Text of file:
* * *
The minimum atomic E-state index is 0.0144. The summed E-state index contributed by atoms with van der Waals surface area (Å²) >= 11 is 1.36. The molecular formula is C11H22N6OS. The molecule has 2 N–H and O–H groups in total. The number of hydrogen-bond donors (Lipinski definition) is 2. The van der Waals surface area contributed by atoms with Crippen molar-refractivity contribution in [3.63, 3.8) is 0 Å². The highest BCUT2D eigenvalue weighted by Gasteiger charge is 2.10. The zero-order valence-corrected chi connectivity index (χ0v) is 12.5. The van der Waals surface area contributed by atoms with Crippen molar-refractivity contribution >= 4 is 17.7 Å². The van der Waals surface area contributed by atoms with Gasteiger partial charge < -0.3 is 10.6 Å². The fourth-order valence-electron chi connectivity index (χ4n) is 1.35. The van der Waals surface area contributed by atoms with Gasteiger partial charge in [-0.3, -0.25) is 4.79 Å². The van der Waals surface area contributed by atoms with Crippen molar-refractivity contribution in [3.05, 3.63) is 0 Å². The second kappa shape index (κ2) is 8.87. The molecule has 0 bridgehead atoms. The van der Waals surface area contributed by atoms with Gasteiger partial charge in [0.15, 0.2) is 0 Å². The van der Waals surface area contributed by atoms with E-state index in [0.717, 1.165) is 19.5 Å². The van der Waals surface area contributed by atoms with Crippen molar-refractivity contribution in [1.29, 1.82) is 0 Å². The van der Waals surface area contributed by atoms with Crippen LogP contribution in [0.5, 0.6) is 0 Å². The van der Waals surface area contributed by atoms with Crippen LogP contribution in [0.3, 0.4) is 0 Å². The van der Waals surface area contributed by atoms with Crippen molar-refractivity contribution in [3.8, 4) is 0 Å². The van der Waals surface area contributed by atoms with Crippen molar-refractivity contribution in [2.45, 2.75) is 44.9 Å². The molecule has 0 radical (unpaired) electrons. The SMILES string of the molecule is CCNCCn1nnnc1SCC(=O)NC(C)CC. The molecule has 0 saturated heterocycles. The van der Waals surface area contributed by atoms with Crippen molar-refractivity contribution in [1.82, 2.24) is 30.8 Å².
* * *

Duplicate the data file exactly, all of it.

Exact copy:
The minimum atomic E-state index is 0.0144. The summed E-state index contributed by atoms with van der Waals surface area (Å²) >= 11 is 1.36. The molecular formula is C11H22N6OS. The molecule has 2 N–H and O–H groups in total. The number of hydrogen-bond donors (Lipinski definition) is 2. The van der Waals surface area contributed by atoms with Crippen molar-refractivity contribution in [3.63, 3.8) is 0 Å². The highest BCUT2D eigenvalue weighted by Gasteiger charge is 2.10. The zero-order valence-corrected chi connectivity index (χ0v) is 12.5. The van der Waals surface area contributed by atoms with Crippen molar-refractivity contribution >= 4 is 17.7 Å². The van der Waals surface area contributed by atoms with Gasteiger partial charge < -0.3 is 10.6 Å². The fourth-order valence-electron chi connectivity index (χ4n) is 1.35. The van der Waals surface area contributed by atoms with Gasteiger partial charge in [-0.3, -0.25) is 4.79 Å². The van der Waals surface area contributed by atoms with Crippen molar-refractivity contribution in [3.05, 3.63) is 0 Å². The second kappa shape index (κ2) is 8.87. The molecule has 0 bridgehead atoms. The van der Waals surface area contributed by atoms with Gasteiger partial charge in [0.15, 0.2) is 0 Å². The van der Waals surface area contributed by atoms with E-state index in [0.717, 1.165) is 19.5 Å². The van der Waals surface area contributed by atoms with Crippen molar-refractivity contribution in [1.29, 1.82) is 0 Å². The van der Waals surface area contributed by atoms with Crippen LogP contribution in [0.5, 0.6) is 0 Å². The van der Waals surface area contributed by atoms with Crippen LogP contribution in [0.3, 0.4) is 0 Å². The van der Waals surface area contributed by atoms with Crippen molar-refractivity contribution in [3.8, 4) is 0 Å². The van der Waals surface area contributed by atoms with Crippen molar-refractivity contribution in [2.45, 2.75) is 44.9 Å². The molecule has 0 radical (unpaired) electrons. The SMILES string of the molecule is CCNCCn1nnnc1SCC(=O)NC(C)CC. The molecule has 0 saturated heterocycles. The van der Waals surface area contributed by atoms with Crippen molar-refractivity contribution in [1.82, 2.24) is 30.8 Å².